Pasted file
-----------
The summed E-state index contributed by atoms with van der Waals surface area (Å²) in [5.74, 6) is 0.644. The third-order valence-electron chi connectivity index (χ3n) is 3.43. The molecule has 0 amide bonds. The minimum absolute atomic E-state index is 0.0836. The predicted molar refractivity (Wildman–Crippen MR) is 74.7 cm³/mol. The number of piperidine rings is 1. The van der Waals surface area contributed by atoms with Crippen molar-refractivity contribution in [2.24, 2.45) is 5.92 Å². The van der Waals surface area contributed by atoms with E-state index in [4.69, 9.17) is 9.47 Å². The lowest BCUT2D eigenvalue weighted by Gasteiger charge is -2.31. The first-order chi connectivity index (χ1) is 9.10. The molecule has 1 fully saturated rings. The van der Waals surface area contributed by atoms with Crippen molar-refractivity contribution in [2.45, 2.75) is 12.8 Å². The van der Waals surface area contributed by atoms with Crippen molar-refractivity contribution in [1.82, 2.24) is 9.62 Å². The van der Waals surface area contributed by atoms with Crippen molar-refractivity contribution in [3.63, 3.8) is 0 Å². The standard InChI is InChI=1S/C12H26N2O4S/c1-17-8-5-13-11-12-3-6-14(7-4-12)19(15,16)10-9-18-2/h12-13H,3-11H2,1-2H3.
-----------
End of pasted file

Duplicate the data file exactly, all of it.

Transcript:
The summed E-state index contributed by atoms with van der Waals surface area (Å²) in [5.74, 6) is 0.644. The third-order valence-electron chi connectivity index (χ3n) is 3.43. The molecule has 0 amide bonds. The minimum absolute atomic E-state index is 0.0836. The predicted molar refractivity (Wildman–Crippen MR) is 74.7 cm³/mol. The number of piperidine rings is 1. The van der Waals surface area contributed by atoms with Crippen molar-refractivity contribution in [2.24, 2.45) is 5.92 Å². The van der Waals surface area contributed by atoms with E-state index in [4.69, 9.17) is 9.47 Å². The lowest BCUT2D eigenvalue weighted by Gasteiger charge is -2.31. The first-order chi connectivity index (χ1) is 9.10. The molecule has 1 fully saturated rings. The van der Waals surface area contributed by atoms with Crippen molar-refractivity contribution in [2.45, 2.75) is 12.8 Å². The van der Waals surface area contributed by atoms with Crippen molar-refractivity contribution in [1.82, 2.24) is 9.62 Å². The van der Waals surface area contributed by atoms with Crippen molar-refractivity contribution in [3.63, 3.8) is 0 Å². The standard InChI is InChI=1S/C12H26N2O4S/c1-17-8-5-13-11-12-3-6-14(7-4-12)19(15,16)10-9-18-2/h12-13H,3-11H2,1-2H3.